• Engage in Sustainability Work: Learn about and apply concepts of sustainability to our campus and community by engaging in the discussions about the challenges.
College of Natural Sciences -Environmental Science and Policy Program: includes learning outcomes requiring students to
• Integrate concepts from multiple disciplines to address water-related issues and ideas
• Create appropriate inquiry protocols to investigate water-related issues and ideas
• Employ a systems perspective to understand the scale & scope of water-related issues and ideas
• Generate new insights & recommendations related to water issues and ideas
• Evaluate the disciplinary, cultural, and contextual uses and bias of data, methods, and solutions
• Analyze the purpose, role, & influence across a range of water-related organizations (e.g.,
• governmental, non-profit, profit)
• Approach water-related issues, ideas and decision making, including trade-offs, with an eye for power
• and equity
• Model conflict management and dialogue skills as means of engaging with diverse people &
• Design communications appropriate for academic, professional, lay, and student audiences & contexts
• Interpret common data related to water–related issues and ideas
Eli Broad College of Business graduate specialization in Business Concepts for Environment Sustainability and Conservation includes learning outcomes: graduates will:
• Have an awareness of the challenges of environmental sustainability in today's complex world,
• Have an understanding of the appropriate business management tools needed to address those issues.
College of Agriculture, and Natural Resource – Environmental Studies and Sustainability. Graduates of this program will be prepared to enter the professions of environmental, natural resource, agricultural and community development fields through careers in education, government, private industry, nonprofit organizations, and public relations and communications.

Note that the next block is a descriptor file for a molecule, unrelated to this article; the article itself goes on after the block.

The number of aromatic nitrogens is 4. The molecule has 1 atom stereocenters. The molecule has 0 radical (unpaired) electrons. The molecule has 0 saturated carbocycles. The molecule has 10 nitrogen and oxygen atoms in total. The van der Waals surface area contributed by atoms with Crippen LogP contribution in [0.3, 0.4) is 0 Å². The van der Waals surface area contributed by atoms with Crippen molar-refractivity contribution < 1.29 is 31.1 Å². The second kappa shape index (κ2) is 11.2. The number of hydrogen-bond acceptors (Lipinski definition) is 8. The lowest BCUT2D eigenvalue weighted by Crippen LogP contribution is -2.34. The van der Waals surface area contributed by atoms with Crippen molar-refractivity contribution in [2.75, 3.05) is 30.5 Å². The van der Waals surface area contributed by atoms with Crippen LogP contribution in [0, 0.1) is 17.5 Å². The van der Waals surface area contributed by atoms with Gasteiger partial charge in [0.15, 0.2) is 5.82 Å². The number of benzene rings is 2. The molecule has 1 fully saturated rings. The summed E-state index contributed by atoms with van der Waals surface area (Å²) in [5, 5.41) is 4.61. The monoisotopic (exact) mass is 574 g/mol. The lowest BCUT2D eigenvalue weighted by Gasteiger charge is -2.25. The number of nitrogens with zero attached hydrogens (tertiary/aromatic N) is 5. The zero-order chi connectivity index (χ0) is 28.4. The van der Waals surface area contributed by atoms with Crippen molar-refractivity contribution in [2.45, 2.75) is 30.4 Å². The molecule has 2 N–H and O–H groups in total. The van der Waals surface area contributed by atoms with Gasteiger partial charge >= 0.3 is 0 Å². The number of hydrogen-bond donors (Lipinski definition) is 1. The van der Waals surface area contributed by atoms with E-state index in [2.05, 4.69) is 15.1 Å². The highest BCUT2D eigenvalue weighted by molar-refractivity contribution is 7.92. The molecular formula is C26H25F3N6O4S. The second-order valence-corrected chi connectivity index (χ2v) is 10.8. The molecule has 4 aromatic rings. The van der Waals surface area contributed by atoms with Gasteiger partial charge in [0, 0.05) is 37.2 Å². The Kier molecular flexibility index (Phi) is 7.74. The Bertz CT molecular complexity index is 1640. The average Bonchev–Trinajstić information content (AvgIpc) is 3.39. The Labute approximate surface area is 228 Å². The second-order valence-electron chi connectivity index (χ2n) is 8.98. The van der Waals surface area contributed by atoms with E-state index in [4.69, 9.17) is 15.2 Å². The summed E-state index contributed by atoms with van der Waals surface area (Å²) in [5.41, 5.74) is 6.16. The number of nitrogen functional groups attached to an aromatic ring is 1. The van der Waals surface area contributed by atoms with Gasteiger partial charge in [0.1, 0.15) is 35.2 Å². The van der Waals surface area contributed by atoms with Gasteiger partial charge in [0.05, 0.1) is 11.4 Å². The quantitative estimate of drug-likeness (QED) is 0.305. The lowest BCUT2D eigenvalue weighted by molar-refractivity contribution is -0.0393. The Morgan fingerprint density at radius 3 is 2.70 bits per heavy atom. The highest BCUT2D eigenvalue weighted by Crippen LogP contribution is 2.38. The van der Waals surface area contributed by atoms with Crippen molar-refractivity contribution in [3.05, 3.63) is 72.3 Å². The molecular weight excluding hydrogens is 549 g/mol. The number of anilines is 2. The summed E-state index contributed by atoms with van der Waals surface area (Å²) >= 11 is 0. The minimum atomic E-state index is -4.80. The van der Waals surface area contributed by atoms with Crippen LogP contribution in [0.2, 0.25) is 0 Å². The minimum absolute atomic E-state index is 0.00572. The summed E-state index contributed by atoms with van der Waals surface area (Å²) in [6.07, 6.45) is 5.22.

Do course level sustainability learning outcomes contribute to the figure reported above (i.e. in the absence of program, division, or institution level learning outcomes)?:
A list or brief description of the course level sustainability learning outcomes and the programs for which the courses are required:
Course Level Learning Outcomes/Goals
Note: A subset of courses with specific learning outcomes is provided here. The inventory prepared for AC1 is a comprehensive list of all courses that have been deemed “sustainability courses” [as noted in green] or “courses with elements of sustainability” [ as noted in orange] per the technical guidance definition and was the resource utilized to calculate number of courses and number of degrees issued where learning outcomes may not have been as clearly defined.
Course CSUS 200 is required for all majors within the Department of Community Sustainability, Environmental Studies and Sustainability; RISE; Sustainable Parks, Recreation and Tourism; Agriculture Food and Natural Resources Education (undergrad) Community Sustainability and Sustainable Tourism and Protected Areas Management (graduate and phD.